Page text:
Tax Season Wrap Up
Take the requisite time to mourn the loss of your time, sleep and missed social events. Enjoy some much needed rest and relaxation with an activity of your choosing. Then, if you have not already done so, take the advice of Kool & the Gang and celebrate!
No matter how many years pass, this song always manages to lift me up. So, whether this is your first or 50th tax season, it is an accomplishment and should be celebrated. Embrace the hard work that you have put in and give yourself a pat on the back.
Even as a perpetual optimist, I too fall victim to feeling down when I am exhausted, have hit a roadblock or have experienced a failure. In my many years in tax practice, I often came out of tax season telling myself this was my last. But guess what? By the beginning of the next tax season, I was hyped up and couldn’t wait for those first returns to come in the door.
When watching the live video of Kool & the Gang performing, I imagine that they came running onto the stage with boundless energy at the start of the show, then felt like collapsing after a successful event. So too are you, CPA tax practitioners, the stars of your own performance and likely have a large audience of client supporters out there who are grateful for what you have done.
Once you are well rested, this is the ideal time to reflect on the details of the past few months. Use the freshness of those memories to record what went well and what didn’t. Include anything you feel strongly about, and don’t cut things off your list because you don’t see a solution in the moment. Here are a few probing questions to get you started:
- Did you find that certain days were more productive than others?
- What time of day did you feel the highest energy level?
- Imagine signing the completed returns, what feelings arise?
- Which returns were most interesting to review? (This checklist and sample worksheet can give you ideas for other services to offer those clients.)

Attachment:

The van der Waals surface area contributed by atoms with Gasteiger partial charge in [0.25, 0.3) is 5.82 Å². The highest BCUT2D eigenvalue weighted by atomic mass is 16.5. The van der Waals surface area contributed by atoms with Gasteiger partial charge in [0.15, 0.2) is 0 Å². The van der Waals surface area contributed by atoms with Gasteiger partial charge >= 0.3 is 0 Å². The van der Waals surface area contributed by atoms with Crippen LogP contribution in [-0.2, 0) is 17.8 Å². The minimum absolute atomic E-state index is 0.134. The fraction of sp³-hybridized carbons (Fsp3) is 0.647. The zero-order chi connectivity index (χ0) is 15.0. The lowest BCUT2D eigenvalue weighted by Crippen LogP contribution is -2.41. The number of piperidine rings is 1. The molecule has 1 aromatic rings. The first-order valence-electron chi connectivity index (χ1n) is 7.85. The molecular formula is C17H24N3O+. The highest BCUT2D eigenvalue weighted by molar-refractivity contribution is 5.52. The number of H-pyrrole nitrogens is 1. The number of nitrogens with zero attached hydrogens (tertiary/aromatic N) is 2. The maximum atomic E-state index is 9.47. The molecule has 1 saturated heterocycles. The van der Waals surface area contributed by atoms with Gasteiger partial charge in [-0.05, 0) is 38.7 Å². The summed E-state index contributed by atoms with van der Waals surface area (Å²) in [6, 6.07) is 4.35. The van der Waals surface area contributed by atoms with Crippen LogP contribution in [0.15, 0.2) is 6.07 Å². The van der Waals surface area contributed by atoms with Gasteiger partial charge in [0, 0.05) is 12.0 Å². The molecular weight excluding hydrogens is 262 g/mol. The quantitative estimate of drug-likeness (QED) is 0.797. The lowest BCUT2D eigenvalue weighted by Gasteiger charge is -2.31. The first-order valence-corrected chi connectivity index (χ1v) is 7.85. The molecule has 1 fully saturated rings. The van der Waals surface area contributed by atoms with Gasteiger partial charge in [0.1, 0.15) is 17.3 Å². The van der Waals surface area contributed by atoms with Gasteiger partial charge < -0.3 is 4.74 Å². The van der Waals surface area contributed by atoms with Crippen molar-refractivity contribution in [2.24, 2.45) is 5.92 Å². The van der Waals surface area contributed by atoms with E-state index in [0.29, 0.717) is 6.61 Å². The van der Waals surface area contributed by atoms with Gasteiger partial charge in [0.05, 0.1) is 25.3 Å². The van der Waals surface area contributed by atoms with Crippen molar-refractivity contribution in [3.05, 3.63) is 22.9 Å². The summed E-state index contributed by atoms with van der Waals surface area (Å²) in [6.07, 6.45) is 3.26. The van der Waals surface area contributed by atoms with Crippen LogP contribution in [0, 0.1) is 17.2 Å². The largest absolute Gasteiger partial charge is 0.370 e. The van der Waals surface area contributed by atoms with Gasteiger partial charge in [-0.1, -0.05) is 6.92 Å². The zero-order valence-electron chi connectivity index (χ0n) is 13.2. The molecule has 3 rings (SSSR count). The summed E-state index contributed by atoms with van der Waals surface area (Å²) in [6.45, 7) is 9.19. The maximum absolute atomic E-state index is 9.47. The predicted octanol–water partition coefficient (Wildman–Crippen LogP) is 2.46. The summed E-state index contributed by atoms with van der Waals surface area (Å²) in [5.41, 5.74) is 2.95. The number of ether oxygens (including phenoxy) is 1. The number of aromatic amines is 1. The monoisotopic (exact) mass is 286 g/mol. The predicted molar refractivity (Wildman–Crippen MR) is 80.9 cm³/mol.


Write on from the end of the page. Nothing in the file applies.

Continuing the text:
- Which clients were you most excited to visit with again? (Send them a brochure to encourage a repeat visit for tax or business planning needs.)
- Which clients did you dread seeing? (You may want to download this Client Disengagement Letter from PCPS.)
- Which staff member had the highest number of repeat review points?
- How user friendly was your software? (Check out the results of last year’s Journal of Accountancy software survey to explore options.)
Once you have all of your thoughts down, step back and assess the words looking back at you. Are there any trends? Does any particular note cause a stronger reaction than the others?
If your answers to the top two questions indicate you were most productive on Saturday afternoons, ask what that might mean. Perhaps you wear jeans and sneakers on Saturdays, the staff takes a lunch break and eats together, or there are no scheduled appointments. Use this knowledge to brainstorm possible changes in the way you work. Some options might include adopting a business casual dress policy or including Friday as an allowable jeans day. Another might be forcing yourself to stop and take a break for lunch every day, even if you eat your sandwich in the lobby or take a few spins around the building. And something I did when in practice was to set “client meeting days.” I only met with clients on those days, with few exceptions, and spent the other days being productive by preparing and reviewing returns.
Thinking about your technology or client work may reveal that it is time for change. If you feel you are ready to go paperless, explore new tax software or prune your client base, you should trust your instinct.
Finally, take this time to assess your staff. Working with people during periods of high emotion can sometimes skew your outlook. The truth is that right now is probably the best time to honestly say which staff members really came through during busy season, and which were less engaged than you expected. Perhaps someone is in the wrong role, or needs extra training before next year. January isn’t the time to fix it, but now is.
If you are still not quite convinced, remind yourself why you got into this profession in the first place. Allow yourself to wind down, celebrate all of your victories (regardless of size), and remember that you are one of the premier providers of tax services and we here at the AICPA are rooting for you every day of the year!
Cari Weston, CPA, CGMA, Director – Tax Practice & Ethics, American Institute of CPAs.
End of the road courtesy of Shutterstock.